St. Charles woman’s life ‘turned upside down’ after vicious attack by Rottweilers
Laura Kizman hopes her lawsuit against the dog owners sends a message that people with aggressive dog breeds have to be responsible and properly chain their dogs.
A St. Charles woman said her family’s life was “turned upside down” after she was viciously attacked by her neighbors’ two Rottweilers.
Laura Kizman underwent emergency surgery and spent more than three weeks in the hospital and at a west suburban rehabilitation center after the attack on Dec. 13.
The mom of four who ran up to eight miles daily now needs a walker to maneuver around. She said she’s still spending a lot of time in bed.
“It’s been really hard, I’m in a lot of pain,” a teary-eyed Kizman said Tuesday in the downtown lobby of the Cavanagh Law Group office.
Kizman, 51, and her husband, Mike, are suing the dog owners, Steven and Ann Dorando, claiming they were negligent in the way they supervised their pets.
The lawsuit, filed this month in Kane County, alleged the Dorandos’ dogs had “a history of aggressive behavior” toward humans and other animals and previously bit other humans.
The Dorandos didn’t immediately return the Chicago Sun-Times’ requests for comment.
Tim Cavanagh, the attorney representing the Kizmans, said Rottweilers were among “the most dangerous dogs in America.”
“They account for 2% of the population of the 90 million dogs in America [and cause] 10% of the fatalities,” Cavanagh said. “In America, anyone has the right to own this type of breed but there is responsibilities with those rights. When you have dogs this dangerous, you have to leash them, chain them, train them, and keep them behind fences. And their neighbors did not do that.”
On that chilly December day, Laura Kizman was out for her routine morning run when she stopped on the corner to help her neighbor. While assisting in capturing one of Ann Dorando’s other dogs on the loose, Kizman said the Dorandos’ two Rottweilers started to attack her, allegedly biting her from head to toe.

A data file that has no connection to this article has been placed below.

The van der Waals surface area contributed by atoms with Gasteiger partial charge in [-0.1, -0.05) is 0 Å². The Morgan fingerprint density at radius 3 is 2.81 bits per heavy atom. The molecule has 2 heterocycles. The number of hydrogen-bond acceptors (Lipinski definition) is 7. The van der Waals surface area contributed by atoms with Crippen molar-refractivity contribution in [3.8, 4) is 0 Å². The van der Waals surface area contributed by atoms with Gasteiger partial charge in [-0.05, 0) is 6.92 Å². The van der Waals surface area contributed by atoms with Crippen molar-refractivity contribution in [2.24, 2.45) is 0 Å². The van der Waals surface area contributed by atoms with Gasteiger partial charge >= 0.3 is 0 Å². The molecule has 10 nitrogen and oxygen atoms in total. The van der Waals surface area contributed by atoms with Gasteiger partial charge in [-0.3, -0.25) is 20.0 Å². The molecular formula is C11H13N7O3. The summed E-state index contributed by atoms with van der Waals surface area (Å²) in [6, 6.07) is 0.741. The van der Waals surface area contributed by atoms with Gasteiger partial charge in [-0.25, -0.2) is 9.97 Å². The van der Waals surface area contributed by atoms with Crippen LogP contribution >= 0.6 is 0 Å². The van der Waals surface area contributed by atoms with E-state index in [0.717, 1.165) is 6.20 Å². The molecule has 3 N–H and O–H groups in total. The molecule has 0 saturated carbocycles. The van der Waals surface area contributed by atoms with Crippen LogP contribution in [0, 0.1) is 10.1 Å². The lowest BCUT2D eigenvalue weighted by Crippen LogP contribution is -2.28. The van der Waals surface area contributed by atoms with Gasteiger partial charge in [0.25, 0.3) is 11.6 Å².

“Very quickly I knew I was in a lot of trouble,” said Kizman, who recalled thinking that she “was probably going to die” if someone didn’t stop the dogs.
“The first thing I thought of was my family and my kids, I have four kids,” Kizman said as she began to cry.
Kizman tried to fight off the dogs but was unsuccessful. Her neighbor also tried to stop them but to no avail.
Another neighbor who saw the attack grabbed a gun and shot one of the dogs, resulting in the other Rottweiler retreating in fear.
Kizman doesn’t know how long the attack lasted. She said it felt like an “eternity” but estimated it went on for up to 10 minutes.
“It was awful,” she said. “The point for me is my life was turned upside down — our life was — and never in a million years on my daily run in our neighborhood, our quiet neighborhood of St. Charles, did I think that was going to happen.”
Kizman said she was airlifted to Good Samaritan Hospital in Downers Grove, where she underwent emergency surgery. She then was transferred to Marianjoy Rehabilitation Hospital in Wheaton.
She spent 24 days in the hospital before returning home Jan. 6.
Kizman said the attack and its aftermath has taken an emotional toll on her family. With her husband out of town on a business trip on the day of the incident, Kizman said her 18-year-old daughter had to “step into adulthood very quickly and be by my side.”
“Obviously I’m crying about it so it did take its toll on my family,” she said. “But they’re kids and they’re very resilient and they’re just glad that I’m back and have my sassy attitude, I guess.”
Kizman said she believes the second Rottweiler was euthanized after the attack. Her husband said the Dorandos did reach out to apologize for what had happened and said “they felt terrible.”
Cavanagh noted that the Kizman family has racked up a substantial amount of medical bills. They’re seeking an unspecified amount of money as well as the cost of the lawsuit and “for any other relief the court deems just,” according to the suit.
“The message has to be sent that when you have dogs like this ... you have a responsibility and you have to act responsible,” Cavanagh said.